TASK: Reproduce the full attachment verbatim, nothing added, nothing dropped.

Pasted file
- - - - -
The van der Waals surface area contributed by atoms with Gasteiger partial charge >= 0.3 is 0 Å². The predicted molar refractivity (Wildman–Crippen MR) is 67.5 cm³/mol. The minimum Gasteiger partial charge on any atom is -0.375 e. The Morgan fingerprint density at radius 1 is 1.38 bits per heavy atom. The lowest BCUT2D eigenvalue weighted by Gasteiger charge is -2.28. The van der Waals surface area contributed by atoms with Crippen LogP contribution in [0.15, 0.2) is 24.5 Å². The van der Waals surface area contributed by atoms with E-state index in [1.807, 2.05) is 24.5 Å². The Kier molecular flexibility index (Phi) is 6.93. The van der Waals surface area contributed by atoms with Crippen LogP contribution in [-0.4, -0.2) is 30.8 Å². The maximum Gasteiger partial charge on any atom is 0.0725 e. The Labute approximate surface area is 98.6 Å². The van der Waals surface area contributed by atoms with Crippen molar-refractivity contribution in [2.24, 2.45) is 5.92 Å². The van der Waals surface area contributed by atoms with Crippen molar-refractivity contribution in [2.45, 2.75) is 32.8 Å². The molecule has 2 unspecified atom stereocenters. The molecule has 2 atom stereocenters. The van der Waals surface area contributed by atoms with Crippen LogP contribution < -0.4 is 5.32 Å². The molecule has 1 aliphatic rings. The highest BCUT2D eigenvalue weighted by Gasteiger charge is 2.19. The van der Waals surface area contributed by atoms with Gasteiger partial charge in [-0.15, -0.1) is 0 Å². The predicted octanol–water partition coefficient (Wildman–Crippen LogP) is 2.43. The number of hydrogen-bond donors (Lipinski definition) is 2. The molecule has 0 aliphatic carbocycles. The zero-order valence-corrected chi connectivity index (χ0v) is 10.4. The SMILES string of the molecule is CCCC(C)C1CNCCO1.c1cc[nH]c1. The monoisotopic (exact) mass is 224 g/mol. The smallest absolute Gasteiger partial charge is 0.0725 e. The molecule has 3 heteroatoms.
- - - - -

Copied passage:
The van der Waals surface area contributed by atoms with Gasteiger partial charge >= 0.3 is 0 Å². The predicted molar refractivity (Wildman–Crippen MR) is 67.5 cm³/mol. The minimum Gasteiger partial charge on any atom is -0.375 e. The Morgan fingerprint density at radius 1 is 1.38 bits per heavy atom. The lowest BCUT2D eigenvalue weighted by Gasteiger charge is -2.28. The van der Waals surface area contributed by atoms with Crippen LogP contribution in [0.15, 0.2) is 24.5 Å². The van der Waals surface area contributed by atoms with E-state index in [1.807, 2.05) is 24.5 Å². The Kier molecular flexibility index (Phi) is 6.93. The van der Waals surface area contributed by atoms with Crippen LogP contribution in [-0.4, -0.2) is 30.8 Å². The maximum Gasteiger partial charge on any atom is 0.0725 e. The Labute approximate surface area is 98.6 Å². The van der Waals surface area contributed by atoms with Crippen molar-refractivity contribution in [2.24, 2.45) is 5.92 Å². The van der Waals surface area contributed by atoms with Crippen molar-refractivity contribution in [2.45, 2.75) is 32.8 Å². The molecule has 2 unspecified atom stereocenters. The molecule has 2 atom stereocenters. The van der Waals surface area contributed by atoms with Crippen LogP contribution < -0.4 is 5.32 Å². The molecule has 1 aliphatic rings. The highest BCUT2D eigenvalue weighted by Gasteiger charge is 2.19. The van der Waals surface area contributed by atoms with Gasteiger partial charge in [-0.15, -0.1) is 0 Å². The predicted octanol–water partition coefficient (Wildman–Crippen LogP) is 2.43. The number of hydrogen-bond donors (Lipinski definition) is 2. The molecule has 0 aliphatic carbocycles. The zero-order valence-corrected chi connectivity index (χ0v) is 10.4. The SMILES string of the molecule is CCCC(C)C1CNCCO1.c1cc[nH]c1. The monoisotopic (exact) mass is 224 g/mol. The smallest absolute Gasteiger partial charge is 0.0725 e. The molecule has 3 heteroatoms.